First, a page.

March 07, 2022 | Posted in:

Be Wary of Charity Fraud Associated with the Ukraine Crisis

The devastating news coming out of Ukraine has led many Americans to contribute to humanitarian relief charities and collection drives in recent weeks. But with such a rise in high-profile donations also comes an increase in charity fraud attempts. Alloy Silverstein and the New Jersey Society of CPAs (NJCPA) warn well-meaning taxpayers to protect themselves by being wary of who exactly they are contributing to.

Is the organization legitimate?

Taking the time to research charities can help donors make certain that their donations are being used for the intended purpose.

The first step is determining whether the charity is a Sec. 501(c)(3) not-for-profit organization. The IRS’s exempt organization search can assist with that. You can also search for a charity via the New Jersey Division of Consumer Affairs.

The GuideStar and Charity Navigator websites offer additional information. GuideStar provides access to recent IRS Form 990, Return of Organization Exempt From Income Tax, filings, which can be used to gauge how much a not-for-profit spends on programs.

Charity Navigator and other organizations rate charities on a number of criteria, but if you’re researching this carefully, it’s worth a careful check of their methodology to make sure you know what the ratings are based on.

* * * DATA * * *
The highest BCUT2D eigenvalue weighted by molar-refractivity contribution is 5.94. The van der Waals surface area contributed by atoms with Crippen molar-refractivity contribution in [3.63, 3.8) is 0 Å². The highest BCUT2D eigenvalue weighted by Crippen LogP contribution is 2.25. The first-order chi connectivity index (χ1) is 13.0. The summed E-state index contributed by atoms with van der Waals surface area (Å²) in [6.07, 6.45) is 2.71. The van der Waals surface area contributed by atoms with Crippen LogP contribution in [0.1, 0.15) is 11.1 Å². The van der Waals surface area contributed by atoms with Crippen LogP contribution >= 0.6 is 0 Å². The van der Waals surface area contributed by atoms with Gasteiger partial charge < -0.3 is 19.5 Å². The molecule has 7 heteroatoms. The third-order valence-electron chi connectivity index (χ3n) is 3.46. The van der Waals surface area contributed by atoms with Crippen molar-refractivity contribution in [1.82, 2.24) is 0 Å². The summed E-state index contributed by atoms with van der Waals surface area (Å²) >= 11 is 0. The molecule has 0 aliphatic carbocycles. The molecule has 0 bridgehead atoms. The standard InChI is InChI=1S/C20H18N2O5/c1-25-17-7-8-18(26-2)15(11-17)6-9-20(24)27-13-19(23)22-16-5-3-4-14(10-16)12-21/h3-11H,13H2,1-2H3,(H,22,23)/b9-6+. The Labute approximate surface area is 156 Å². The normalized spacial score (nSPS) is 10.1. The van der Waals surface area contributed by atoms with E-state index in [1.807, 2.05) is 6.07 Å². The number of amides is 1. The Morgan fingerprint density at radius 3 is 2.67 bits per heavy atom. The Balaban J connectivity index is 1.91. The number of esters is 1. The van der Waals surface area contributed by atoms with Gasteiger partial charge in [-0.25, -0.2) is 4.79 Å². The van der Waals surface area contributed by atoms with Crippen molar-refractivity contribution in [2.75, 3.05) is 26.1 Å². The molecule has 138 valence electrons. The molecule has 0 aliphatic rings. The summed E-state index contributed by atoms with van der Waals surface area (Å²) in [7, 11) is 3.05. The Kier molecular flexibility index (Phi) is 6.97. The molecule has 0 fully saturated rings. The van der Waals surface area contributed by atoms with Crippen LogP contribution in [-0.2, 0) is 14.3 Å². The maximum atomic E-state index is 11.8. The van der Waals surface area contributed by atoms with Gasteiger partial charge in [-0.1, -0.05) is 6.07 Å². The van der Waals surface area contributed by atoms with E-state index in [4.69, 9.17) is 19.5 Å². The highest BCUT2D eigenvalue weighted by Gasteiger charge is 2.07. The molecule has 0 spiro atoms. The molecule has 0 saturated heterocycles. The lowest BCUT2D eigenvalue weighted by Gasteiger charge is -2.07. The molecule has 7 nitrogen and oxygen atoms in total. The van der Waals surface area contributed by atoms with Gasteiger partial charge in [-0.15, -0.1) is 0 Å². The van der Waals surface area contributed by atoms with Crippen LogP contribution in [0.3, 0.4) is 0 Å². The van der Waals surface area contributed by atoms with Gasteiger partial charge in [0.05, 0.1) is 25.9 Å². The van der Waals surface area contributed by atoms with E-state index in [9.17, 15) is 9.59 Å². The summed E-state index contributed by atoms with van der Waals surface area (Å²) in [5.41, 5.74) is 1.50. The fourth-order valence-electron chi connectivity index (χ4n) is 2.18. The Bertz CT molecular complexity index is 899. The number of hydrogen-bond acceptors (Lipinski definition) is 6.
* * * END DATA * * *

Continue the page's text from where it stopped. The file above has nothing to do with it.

Be careful of phishing attempts

Experts advise that money should never be donated over the phone, links in email solicitations should not be clicked, and high-pressure tactics seeking to get you to pay immediately are a sign of danger.

Additional fraud protection tips

Other tips include:

  • Slow down. You don’t have to give immediately. It’s worth repeating that doing some upfront research can potentially spare you headaches down the road.
  • Make sure you’re visiting the correct website when donating. . Again, GuideStar and Charity Navigator can help. Double check any URL before you click. Or, rather than clicking on a link, it would be wise to go to a reputable site to get the URL and then type it in manually.
  • Know who’s asking. Don’t assume a request to donate is legitimate because a friend posted it on social media. Your friend might not personally know the charity or how it spends money.
  • Don’t pay with cash or a debit card. A credit card provides more security.
  • After donating, check your accounts regularly. Look for any suspicious activity or unauthorized charges and set up notifications, through your bank or a banking app, that will track your credit card transactions and alert you to account activity.

What happens if you think you are a victim of a charity scam?

If you believe you are the victim of a scam, contact your financial institution to put a hold on your credit card and notify the attorney general in your state, then file a complaint with the FBI’s Internet Crime Complaint Center, You can also turn to an Alloy Silverstein Accountant and Advisor to discuss your Identity Theft Defense options.

Further Reading:

For more information on types of fraud and what to look out for, check out Alloy Silverstein’s Fraud Prevention resources.

Content provided by the NJCPA.


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